|even their heads are eaten on a spit|
|Usual morning in Lome - everyone is shitting on the beach. Walks are not very pleasant afterward. |
On the more touristic beaches there is sign : "Shitting forbidden"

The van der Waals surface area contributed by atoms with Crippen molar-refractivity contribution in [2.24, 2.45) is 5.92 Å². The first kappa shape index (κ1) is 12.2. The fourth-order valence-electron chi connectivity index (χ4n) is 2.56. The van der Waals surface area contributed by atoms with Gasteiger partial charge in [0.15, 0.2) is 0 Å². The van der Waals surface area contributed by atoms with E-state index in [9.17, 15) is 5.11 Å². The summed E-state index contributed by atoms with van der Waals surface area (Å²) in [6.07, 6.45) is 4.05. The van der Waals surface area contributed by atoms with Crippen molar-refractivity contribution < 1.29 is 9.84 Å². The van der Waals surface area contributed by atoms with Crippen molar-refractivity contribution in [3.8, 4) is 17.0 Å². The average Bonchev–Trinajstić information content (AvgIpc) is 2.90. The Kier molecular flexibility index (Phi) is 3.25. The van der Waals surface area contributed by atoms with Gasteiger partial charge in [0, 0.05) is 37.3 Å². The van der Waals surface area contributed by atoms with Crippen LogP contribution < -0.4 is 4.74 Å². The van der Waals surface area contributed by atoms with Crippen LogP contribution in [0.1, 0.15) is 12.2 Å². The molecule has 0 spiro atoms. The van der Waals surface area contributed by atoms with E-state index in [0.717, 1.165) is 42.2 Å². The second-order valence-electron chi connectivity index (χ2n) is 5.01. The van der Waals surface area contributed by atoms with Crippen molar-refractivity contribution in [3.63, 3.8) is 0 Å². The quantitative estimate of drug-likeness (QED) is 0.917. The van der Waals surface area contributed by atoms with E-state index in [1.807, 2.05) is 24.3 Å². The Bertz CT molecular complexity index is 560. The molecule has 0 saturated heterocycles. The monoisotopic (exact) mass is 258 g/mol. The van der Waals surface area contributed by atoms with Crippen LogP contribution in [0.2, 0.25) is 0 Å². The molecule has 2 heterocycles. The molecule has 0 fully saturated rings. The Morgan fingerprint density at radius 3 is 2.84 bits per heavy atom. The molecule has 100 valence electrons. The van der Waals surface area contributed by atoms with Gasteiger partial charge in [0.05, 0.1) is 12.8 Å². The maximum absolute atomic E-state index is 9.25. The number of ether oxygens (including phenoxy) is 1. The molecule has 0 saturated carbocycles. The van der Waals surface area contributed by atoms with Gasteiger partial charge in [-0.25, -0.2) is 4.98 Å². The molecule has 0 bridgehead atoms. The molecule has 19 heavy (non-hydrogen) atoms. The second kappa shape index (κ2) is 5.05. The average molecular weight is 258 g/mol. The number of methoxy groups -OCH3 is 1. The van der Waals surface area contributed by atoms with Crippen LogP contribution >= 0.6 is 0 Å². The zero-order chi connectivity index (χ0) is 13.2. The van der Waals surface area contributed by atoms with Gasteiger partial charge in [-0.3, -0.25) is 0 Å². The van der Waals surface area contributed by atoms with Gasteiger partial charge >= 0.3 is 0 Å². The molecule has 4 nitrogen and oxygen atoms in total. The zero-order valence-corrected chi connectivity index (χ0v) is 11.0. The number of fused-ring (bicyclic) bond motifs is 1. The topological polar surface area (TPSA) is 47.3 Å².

After a long walk out of the Lomé finally a luxury SUV took us to the end of the town. He was Togolese who lives in Paris. When we said that we came all the way from Bulgaria by hitch-hikig, he took 10,000 CFA and gave it to us. We didn’t want to accept, we said there is no need, but he kept repeating "I know, I know" and insisted. It was more than 15 euro! Happy and rich we continued our way. We took another SUV for several kilometers. He asked us whether we were in Senegal. He said that gave us a ride in Senegal and remembered us. Then he came from Senegal to here by airplane and now our paths meet again. This time we decided to take a photo together to remember. After that a pickup stopped and the man inside asked us a lot of questions before accepting us in his car: why we travel without money, what we fight for ... what is our profit from it…He turned out to be another pastor who invited us into his village. He wanted to show us the church, which he is building and to introduce us to his family. He knew English and was very interested to understand our purpose of traveling. He could not believe that nobody pays us for what we do and was constantly asking: "What is your profit from this" We explained to him that we enjoy travelling and that we do it for fun but for him to sleep outside and travel by hitch-hiking was big suffering. We explained again all our story to his assistant and he also could not believe. He was so impressed that gave 1000 francs! For one day two people gave us money... and this happened to us for the first time in Africa. Apparently people in Togo are generous and compassionate. After they invited us to the old church to pray. It was really strange experience. The pastor was singing loud and inoculating people, then we all sang and danced and suddenly everybody started to roar and shout random. They said this is to scare the devil away. In Africa there were many bad spirits and they need a loud praying, otherwise the devil would have settled there. We also shouted, sang and danced with everyone in general was great fun, but when they told us that we have to come to pray again at 4:00 in the morning we were not so enthusiastic. We explained that we don’t wake up before the sunrise and this is against the natural rhythm of life. They were quite demanding and we finally said we would try, but not promise anything. So they get up every morning at 4:00, go to church, singing and dancing for an hour or so and after they go back home and sleep again. We, of course, could not get up so early, despite the pastor’s attempt to wake us up. We almost went to bed at midnight and getting up at dark was at least unhealthy. We left in the morning and started walking toward the road, which was 5 km away. It turned out that the small village has several different evangelist churches. In Togo most people were Christians and had a variety of evangelical churches. Jesus was a star, they sold stickers and signs everywhere that said: Jesus loves you! Jesus is able! Jesus can set you free! and the like. Even Evgeny was often called Jesus here. After 10 minutes walking the dirt road, the SUV of the pastor came again and picked us. He said he could not leave us to walk like this so on the road and he drove us to the village. There we parted and we continued hitching the mountain. With another SUV and after a VW golf with 4 persons inside we reached the turn for Agou Peak-the highest peak in the Togo- 1000 m. There was, however, that there an entrance fee to the mountain-5500 francs (at 10 euros!). We left and decided to search for a different road to the mountain. We found a small path several hundred yards away. Soon we found ourselves in a jungle with all kinds of fruits - papaya, avocado, banana, mango ... They were not private, just grew everywhere in the forest. We ate 3 papayas right away. It was wonderful to pick fruits from trees and eat them. We even ate cocoa, which was very tasty. Paradoxically it was full of cocoa trees everywhere, but there was no chocolate. And in Europe there is chocolate everywhere, but no cocoa trees. We could not get enough of fresh fruit. After the desert and the Sahel this green mountain seemed a paradise. We went up the mountain through cute villages and small paths.